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Virtual Reality Helps Dementia Patients & Improved Aged Care Facilities

There are currently more than 413,000 Australians living with dementia, according to Alzheimer’s Australia. By 2050, this figure is expected to increase to almost a million, and the number of carers almost tripled, making the expected cost on the Australian healthcare industry an overwhelming $36.85 billion a year. Subsequently, the Australian Government has made dementia a national health priority area and committed dementia care as a core business across the aged care system. How can you ensure your business improves the quality of life for dementia patients with Virtual Reality (VR)?

VR Benefits for Dementia Patients

As a multifaceted chronic disorder, dementia impairs cognitive functions such as memory, language, and the executive functions necessary to plan, organize, and prioritize tasks. Subsequently, individuals with dementia, regardless of the form or stage of the disease, have difficulties processing stimuli, maintaining focus, and interacting with their physical and social environments. Often, people with dementia experience social isolation and a progressive loss of autonomy. However, VR can help to:

  • Trigger memories and positive emotions
  • Distract from boredom and reduce repetitive behaviour
  • Reduce isolation and increase socialisation
  • Provide joy and fun to those with limited mobility

Read: 3 Reasons Virtual Reality Improves Aged Care.


VR Benefits for Carers

Although a relatively new technology to the healthcare industry, VR has been tested amongst a small batch of aged care providers in Australia. Though the quantifiable benefits are speculative at best due to lack of in-depth research, new exploratory findings on VR’s use are positive across several areas.

1.     Assessment Tool

Immersive virtual environment technology gives carers the ability to see how people with dementia interact with their environment and are impacted by changes. This, in turn, can help carers to know what actual changes within the facility might aid dementia patients or create least distress, while capitalising on residual cognitive resources. Subsequently, facilities can be better designed physical spaces or social environments modified for better quality of life.


2.     Brain Training Tool

VR provides a very broad-based approach to managing complex behaviours. While people with dementia often experience rapid deterioration, the progression can possibly be slowed down by medication and brain-stimulating activities. The theory of neuroplasticity holds that the brain and nervous system can reconstruct new cellular synapses as a result of the interaction with enriched environments. VR thereby provides an alternative resource staff can try before medications, to help elderly who are not physically capable of experiencing different environments to easily access exciting and stimulating environments.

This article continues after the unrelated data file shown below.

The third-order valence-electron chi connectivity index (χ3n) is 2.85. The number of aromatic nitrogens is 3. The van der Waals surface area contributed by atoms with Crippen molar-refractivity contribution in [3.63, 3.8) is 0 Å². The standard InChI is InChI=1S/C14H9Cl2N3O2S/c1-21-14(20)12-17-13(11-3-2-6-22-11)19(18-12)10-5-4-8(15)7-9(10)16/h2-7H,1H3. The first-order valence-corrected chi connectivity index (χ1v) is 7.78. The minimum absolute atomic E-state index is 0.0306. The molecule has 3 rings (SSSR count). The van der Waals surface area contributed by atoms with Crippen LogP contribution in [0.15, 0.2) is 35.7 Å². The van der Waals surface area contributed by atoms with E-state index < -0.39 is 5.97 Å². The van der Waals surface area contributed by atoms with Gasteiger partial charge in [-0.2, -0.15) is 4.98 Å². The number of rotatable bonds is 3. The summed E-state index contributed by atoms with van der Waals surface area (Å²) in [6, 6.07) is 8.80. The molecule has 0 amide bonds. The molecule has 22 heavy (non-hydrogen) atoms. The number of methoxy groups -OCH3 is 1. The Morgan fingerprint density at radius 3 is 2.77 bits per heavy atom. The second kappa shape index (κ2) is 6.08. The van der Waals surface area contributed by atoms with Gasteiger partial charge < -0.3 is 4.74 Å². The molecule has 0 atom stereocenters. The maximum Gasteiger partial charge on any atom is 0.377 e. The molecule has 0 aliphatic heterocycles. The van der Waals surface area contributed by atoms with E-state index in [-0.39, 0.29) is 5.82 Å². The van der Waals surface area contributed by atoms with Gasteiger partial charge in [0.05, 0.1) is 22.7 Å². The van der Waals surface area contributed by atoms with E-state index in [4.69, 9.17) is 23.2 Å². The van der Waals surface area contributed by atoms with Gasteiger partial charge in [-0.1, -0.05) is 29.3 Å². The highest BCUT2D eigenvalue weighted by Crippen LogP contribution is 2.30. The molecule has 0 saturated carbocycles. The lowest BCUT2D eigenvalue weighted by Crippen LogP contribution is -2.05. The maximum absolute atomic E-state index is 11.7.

3.     Lower Overall Costs

VR is becoming a more affordable option, both due to the rising cost of medication and dropping price of VR equipment, for hospitals and healthcare professionals as a tool to help with dementia. According to a global healthcare VR market assessment and forecast for 2016-2020, the healthcare VR hardware market is expected to explode by 2020. Meanwhile, in 2015-16, the cost of the four key medications for dementia (donepezil, galantamine, rivastigmine, and memantine) in Australia was $23.1 million alone. Ultimately, it the use of VR may help offset annual dementia healthcare costs.


Solis VR

Build VR, a Melbourne-based company that specialises in virtual tours, and 360-degree video and photography, recently released Solis VR. a handset for care homes designed specifically for people living with dementia. The device was designed due to the personal experience of Marc Pascal, co-founder of Build VR, with the difficulties of having a family member who needs professional care.

Solis has five categories of video scenarios that the handset offers users: Travel, adventure, animals, aquatic, and relaxation. These immersive, interactive VR experiences mark a big step forward in the quality of care for those living with dementia in Australia.

Vita Enterprise Solutions

VR represents a smarter, less costly, and less risky form of treatment. Until a cure is found, the kind of care and support patients receive from carers, family, and friends that improves their quality of life is key. While the healthcare industry can be technophobic, VR may be one of the few ways to improve quality of life for residents, and should be considered a long-term option for many facilities.

Vita Enterprise Solutions provides Solis VR as an all-inclusive, ready-to-go package including a Samsung device and headset pre-loaded with Solis. For more information on how Vita Enterprise can help integrate Solis into your business’ technology roadmap contact us on 1300 139 310 or enquire online.

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